A "Pearl" for Black History research is that insight into "Impossible" problems can come from concepts that are not completely true but that work in fashioning a path into them. This is most applicable to a "Rule of Thumb Classification"--a human-like "Skeleton" outline of very rough groupings in an ordered arrangement and based upon the keystone concept of ones interest. If you do not think a Classification of any subject researched is important, consider finding a friend's telephone number if the names in the directory were not in alphabetical order. There are as many very rough groupings of Black People as there are types of Trees. There are as many subdivisions of any given group of Black People's problems as there are leaves on that tree. In speaking to which problem to address first, the determination concerns what group is involved; what is the keystone problem of that group; what are the people of that group willing to accept as help; and what are ones attainable skills for handling what the people will accept. Before any of these (among others) can be properly dealt with requires information gathering and putting that information in a prioritized order. Though all problems (e.g. parents, racism, school, money, or prison system) are Important, the Necessary one is the "Seed" related to all--i.e. the brain/minds of Black youth. This is because no matter how bad is ones situation or status or problems, the single best way to handle all of them relatively quickly is by learning how to Critically Think out the problems, the decision, and the solution. A Group I Classification is to list ones problems one can do something about; subcategorize them; and lay out priority stepping stone solutions. Group II: Let go of those for which nothing can be done. Group III: give ones problem to the people to whom they actually belong. Group IV is the "I'll wait and see" which problems to keep or shed. Thus, there is a place for each "bits and pieces" researched.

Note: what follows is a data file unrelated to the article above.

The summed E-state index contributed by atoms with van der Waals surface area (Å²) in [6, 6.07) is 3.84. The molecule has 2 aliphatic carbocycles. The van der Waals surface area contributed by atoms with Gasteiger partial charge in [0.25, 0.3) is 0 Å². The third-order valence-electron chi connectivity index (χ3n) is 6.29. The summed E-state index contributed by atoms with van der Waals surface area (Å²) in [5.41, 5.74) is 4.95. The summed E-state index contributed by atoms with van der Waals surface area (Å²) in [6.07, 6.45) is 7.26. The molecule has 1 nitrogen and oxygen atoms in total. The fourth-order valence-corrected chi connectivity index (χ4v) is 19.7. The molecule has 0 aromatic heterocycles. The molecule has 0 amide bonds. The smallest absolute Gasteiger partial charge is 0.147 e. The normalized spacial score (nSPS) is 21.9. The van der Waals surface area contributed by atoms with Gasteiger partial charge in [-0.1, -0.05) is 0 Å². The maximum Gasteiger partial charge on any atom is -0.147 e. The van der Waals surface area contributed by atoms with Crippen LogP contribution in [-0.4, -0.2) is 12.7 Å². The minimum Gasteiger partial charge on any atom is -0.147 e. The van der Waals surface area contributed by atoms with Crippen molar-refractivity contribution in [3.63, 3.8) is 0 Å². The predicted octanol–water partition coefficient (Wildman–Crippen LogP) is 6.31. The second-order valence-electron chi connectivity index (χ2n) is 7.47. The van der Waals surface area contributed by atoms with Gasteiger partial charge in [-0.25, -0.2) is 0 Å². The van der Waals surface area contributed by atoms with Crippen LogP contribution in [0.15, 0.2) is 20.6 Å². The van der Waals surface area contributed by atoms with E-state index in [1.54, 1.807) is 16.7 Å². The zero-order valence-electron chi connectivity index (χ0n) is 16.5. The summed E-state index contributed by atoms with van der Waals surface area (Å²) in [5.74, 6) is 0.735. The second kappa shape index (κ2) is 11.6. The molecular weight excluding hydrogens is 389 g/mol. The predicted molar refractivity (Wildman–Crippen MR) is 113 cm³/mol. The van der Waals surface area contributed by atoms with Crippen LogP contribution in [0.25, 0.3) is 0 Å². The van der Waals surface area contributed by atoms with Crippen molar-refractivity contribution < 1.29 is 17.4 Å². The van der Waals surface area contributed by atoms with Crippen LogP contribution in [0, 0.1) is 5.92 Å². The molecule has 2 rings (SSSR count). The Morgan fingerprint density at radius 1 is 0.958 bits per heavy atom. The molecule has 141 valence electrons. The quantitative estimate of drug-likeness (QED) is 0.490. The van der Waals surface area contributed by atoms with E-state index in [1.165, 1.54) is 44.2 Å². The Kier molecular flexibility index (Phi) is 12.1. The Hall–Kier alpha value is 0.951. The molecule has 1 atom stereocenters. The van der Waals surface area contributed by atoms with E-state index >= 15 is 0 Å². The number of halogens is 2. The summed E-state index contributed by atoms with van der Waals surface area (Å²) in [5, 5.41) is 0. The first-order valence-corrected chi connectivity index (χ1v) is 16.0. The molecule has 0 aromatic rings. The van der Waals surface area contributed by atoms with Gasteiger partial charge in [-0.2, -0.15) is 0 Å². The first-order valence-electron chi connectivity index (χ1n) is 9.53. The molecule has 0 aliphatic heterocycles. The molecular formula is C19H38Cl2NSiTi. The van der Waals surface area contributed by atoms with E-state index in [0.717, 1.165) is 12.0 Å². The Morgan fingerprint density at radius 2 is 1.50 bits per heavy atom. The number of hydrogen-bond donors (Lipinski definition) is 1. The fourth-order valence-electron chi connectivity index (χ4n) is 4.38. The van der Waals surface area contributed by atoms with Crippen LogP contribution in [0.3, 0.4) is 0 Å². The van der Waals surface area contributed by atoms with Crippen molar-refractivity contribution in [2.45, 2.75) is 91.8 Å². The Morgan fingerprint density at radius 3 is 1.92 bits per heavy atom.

Any key word's concept can apply on more than one plane of existence and separating them accordingly is the basis for a 'rough' classification. The subclass selected is the one most pertinent to clearly defining the problem; putting boundaries on the topic under discussion; and laying out a stepping stone process to follow. I never assume I already know enough about a subject or a keystone word to prevent the need for further research. Looking up the familiar brings an amazing amount of "new" information, pieces of which can completely alter my approach regarding on what plane of existence to use it or in a positive or negative sense. Since European philosophy does not deal with the Spiritual--only the Supernatural and the Physical--means that an incredible number of life-shaping and life-changing words are not mentioned in books; if mentioned, given no discussion; and if discussed, "Concept Violence" is done to them. What I seek is Certainty Principles to use for discussion. Instead of looking for answers, my interest is on the flow pattern of that information and if there are any harmonious aspects extractable from that flow. Rarely can any information be used "as is." Any piece, even from racists, may be worthwhile when looked at in different ways or at its synonyms. Parts of word meanings may be combined or subtracted to make a "fit" on a plane not previously considered. One new idea is like opening a door into the unknown where I enter a "room" containing more doors to be opened. After struggling with topic difficulties, contradictions, and paradoxes, it is Fun to see meanings inside a topic keep evolving into solution insights.
One reader assessed my research work this way: "Your mind is always open to new and different ideas; always listening to people; and using avenues of social media to collect information (e.g. radio, television) and take copious notes to look over later. Information is then stored until, at a later date, it can be examined more carefully for truths or clues to go into other realms for information. Included in the book research is the use of the information you have in your own books! Your Critical Thinking skills and being in the flow of Ancient African thinking has enabled you to gather information, arrange and rearrange; see similarities; and be able to tease out of those concepts which appear dissimilar on the surface--ideas that can be connected as similar. Along with that is your ability to stay focused. To recap, an open mind, willingly listen , investigate, focus, take every opportunity presented, tenacity, and CT skills are how you do your research."
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